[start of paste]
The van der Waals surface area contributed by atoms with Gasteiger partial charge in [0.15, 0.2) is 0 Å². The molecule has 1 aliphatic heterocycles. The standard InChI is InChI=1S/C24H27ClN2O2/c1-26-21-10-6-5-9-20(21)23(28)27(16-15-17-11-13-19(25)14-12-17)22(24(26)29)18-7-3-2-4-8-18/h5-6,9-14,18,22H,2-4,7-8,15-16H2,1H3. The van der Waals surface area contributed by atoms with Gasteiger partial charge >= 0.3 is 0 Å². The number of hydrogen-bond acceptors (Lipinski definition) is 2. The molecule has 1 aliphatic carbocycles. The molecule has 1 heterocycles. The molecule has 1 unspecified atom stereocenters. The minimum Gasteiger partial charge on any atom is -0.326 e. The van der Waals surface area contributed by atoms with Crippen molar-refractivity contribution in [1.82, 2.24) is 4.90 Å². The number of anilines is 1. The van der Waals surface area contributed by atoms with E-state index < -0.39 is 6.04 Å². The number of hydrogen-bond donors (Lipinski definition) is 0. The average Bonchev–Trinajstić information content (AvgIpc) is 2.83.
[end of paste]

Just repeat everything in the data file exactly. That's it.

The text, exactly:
The van der Waals surface area contributed by atoms with Gasteiger partial charge in [0.15, 0.2) is 0 Å². The molecule has 1 aliphatic heterocycles. The standard InChI is InChI=1S/C24H27ClN2O2/c1-26-21-10-6-5-9-20(21)23(28)27(16-15-17-11-13-19(25)14-12-17)22(24(26)29)18-7-3-2-4-8-18/h5-6,9-14,18,22H,2-4,7-8,15-16H2,1H3. The van der Waals surface area contributed by atoms with Gasteiger partial charge >= 0.3 is 0 Å². The number of hydrogen-bond acceptors (Lipinski definition) is 2. The molecule has 1 aliphatic carbocycles. The molecule has 1 heterocycles. The molecule has 1 unspecified atom stereocenters. The minimum Gasteiger partial charge on any atom is -0.326 e. The van der Waals surface area contributed by atoms with Crippen molar-refractivity contribution in [1.82, 2.24) is 4.90 Å². The number of anilines is 1. The van der Waals surface area contributed by atoms with E-state index < -0.39 is 6.04 Å². The number of hydrogen-bond donors (Lipinski definition) is 0. The average Bonchev–Trinajstić information content (AvgIpc) is 2.83.